Polyamory, Time-Sharing, and the 80/20 Principle

the number 20 painted in teal on a salmon background
Image by Andy Maguire / CC BY

“I could never share my partner,” she says. “I mean, if you really love someone, you want to spend all of your time with them.”

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Except it’s not really like that.

Most people can’t spend all of their time together.

It’s very common for monogamous couples to spend time apart.

Not all of them live together. And most of the ones who do split up every weekday morning to spend a full third of their day at work. Others travel regularly for professional reasons.

And that’s not including nights out with other friends. Hobbies.

But somehow we manage this. And we don’t think of working at separate offices as a big relationship killer.

In fact, I find that a lot of monogamous couples are a lot more autonomous than rom-coms would have us believe. Especially the happy couples. The ones who have a chance to miss each other.

Time-Sharing and the 80/20 Principle

The 80/20 rule (also known as the Pareto principle, named after the 19th century Italian economist) states that 80% of what you get out of something comes from 20% of what you put into it. And as you put in more effort past that sweet spot, you won’t see a proportional increase in your yield. Instead, you’ll reap diminishing returns, where you might get a little bit more out of things, but your rate of return will become progressively less and less relative to what you’re putting in.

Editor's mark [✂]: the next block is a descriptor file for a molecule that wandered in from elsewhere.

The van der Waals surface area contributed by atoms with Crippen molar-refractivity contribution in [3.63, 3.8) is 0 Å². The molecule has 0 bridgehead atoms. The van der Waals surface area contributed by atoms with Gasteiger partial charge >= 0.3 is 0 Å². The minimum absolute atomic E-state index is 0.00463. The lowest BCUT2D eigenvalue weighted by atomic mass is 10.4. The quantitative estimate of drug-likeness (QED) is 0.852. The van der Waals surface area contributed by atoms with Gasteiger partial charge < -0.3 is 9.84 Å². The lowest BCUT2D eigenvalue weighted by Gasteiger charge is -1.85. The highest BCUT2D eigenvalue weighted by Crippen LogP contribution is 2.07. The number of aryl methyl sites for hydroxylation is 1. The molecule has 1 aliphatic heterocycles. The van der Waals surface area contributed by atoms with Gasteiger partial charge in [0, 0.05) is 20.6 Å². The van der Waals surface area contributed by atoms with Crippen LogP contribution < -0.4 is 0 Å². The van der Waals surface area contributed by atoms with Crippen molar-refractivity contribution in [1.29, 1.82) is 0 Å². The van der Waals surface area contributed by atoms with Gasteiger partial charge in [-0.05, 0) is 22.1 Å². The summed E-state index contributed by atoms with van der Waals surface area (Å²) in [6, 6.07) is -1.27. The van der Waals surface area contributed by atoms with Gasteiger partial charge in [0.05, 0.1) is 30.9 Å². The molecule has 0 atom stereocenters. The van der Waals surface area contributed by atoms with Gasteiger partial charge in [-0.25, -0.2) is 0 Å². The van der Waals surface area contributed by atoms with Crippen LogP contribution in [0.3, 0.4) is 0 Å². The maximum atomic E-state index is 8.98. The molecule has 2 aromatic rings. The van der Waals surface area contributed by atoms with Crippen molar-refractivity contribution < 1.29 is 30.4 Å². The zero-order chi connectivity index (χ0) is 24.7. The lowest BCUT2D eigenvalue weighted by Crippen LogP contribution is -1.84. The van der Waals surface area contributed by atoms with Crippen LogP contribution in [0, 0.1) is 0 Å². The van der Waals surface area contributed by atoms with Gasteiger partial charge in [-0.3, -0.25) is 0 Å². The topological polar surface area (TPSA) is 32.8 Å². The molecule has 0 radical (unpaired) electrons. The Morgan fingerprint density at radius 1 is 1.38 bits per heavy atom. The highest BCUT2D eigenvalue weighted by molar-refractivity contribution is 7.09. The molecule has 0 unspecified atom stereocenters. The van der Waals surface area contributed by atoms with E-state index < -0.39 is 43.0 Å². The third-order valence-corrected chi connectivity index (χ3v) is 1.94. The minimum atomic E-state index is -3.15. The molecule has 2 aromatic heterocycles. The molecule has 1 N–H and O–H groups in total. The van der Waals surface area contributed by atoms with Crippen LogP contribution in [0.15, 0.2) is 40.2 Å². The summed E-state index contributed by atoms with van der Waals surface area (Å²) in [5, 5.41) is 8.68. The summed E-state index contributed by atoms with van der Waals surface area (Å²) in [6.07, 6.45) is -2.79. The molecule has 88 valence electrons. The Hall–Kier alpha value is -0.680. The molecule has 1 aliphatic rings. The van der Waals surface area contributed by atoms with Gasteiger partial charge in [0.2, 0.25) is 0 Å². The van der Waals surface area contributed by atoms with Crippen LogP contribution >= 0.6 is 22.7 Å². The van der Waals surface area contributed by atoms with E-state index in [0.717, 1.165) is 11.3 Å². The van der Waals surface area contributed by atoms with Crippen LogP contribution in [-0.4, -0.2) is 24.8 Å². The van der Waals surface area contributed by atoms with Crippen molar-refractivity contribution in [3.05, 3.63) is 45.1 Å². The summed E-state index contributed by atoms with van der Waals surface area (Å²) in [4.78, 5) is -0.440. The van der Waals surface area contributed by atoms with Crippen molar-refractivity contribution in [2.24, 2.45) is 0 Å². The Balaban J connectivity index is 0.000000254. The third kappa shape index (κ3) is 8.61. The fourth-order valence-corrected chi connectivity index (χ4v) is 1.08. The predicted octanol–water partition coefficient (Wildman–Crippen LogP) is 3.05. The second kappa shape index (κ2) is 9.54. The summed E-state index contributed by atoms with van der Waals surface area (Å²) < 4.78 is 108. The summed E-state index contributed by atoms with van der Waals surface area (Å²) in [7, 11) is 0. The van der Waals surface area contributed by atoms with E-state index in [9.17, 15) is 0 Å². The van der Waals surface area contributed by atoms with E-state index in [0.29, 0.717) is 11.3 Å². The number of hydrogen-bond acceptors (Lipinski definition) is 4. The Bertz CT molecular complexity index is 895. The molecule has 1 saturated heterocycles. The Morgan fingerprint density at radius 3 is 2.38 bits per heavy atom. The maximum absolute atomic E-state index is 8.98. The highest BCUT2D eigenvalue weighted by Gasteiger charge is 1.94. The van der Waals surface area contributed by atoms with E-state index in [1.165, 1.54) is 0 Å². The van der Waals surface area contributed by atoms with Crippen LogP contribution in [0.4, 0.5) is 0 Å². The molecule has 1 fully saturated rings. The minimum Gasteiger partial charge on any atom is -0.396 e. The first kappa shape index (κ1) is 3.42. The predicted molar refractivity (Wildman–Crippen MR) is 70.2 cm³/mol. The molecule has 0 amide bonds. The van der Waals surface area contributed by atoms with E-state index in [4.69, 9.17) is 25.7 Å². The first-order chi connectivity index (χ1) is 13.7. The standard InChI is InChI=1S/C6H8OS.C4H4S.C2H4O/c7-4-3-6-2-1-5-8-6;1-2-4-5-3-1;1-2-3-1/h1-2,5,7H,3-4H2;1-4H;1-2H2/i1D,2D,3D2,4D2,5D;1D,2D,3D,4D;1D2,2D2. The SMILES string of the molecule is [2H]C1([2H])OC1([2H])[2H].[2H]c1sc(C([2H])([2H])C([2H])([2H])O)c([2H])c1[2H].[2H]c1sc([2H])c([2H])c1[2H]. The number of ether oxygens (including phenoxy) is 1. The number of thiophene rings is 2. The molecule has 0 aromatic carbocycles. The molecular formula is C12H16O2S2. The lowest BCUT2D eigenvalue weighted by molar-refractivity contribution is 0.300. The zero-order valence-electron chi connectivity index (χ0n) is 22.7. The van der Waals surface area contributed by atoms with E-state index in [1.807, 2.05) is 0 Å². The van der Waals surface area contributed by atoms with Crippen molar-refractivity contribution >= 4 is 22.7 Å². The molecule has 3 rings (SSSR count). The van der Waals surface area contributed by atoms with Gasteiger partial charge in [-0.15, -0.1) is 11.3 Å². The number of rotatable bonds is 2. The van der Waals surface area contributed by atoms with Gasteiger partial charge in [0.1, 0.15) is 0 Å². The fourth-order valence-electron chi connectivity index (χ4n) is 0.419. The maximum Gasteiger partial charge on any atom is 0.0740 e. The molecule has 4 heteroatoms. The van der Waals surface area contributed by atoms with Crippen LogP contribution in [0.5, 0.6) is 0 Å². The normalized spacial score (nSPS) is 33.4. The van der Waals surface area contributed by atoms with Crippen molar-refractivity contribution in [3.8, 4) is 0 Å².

It’s one of the cornerstones of time management. The 80/20 rule suggests that you identify your 20%, those productive tasks that will give you the majority of your yield, and focus on that.

When applied to social relationships, it’s said that you can look at all the people you know and identify 20% of them that give you about 80% of the satisfaction and support you need in life.

And when it comes to polyamory and quality time, the 80/20 rule applies as well.

The time you spend with other lovers? Takes nothing away so long as you have that 20% locked down. It’s not even necessarily literally a fifth of the time. But instead it’s whatever works. Whatever you can do that gives you the most bang for your buck.

Make no mistake: I’m deeply in love with my anchor partner. Skyspook is a wonderful human being. We’re thick as thieves, and I love spending time with him. But I enjoy our time together just as much if I spend 2 nights a week with him as I do with 7.

If anything, the time we spend apart makes me appreciate the time we have together more. It gives me a chance to miss him and remember what he adds to my life.

 

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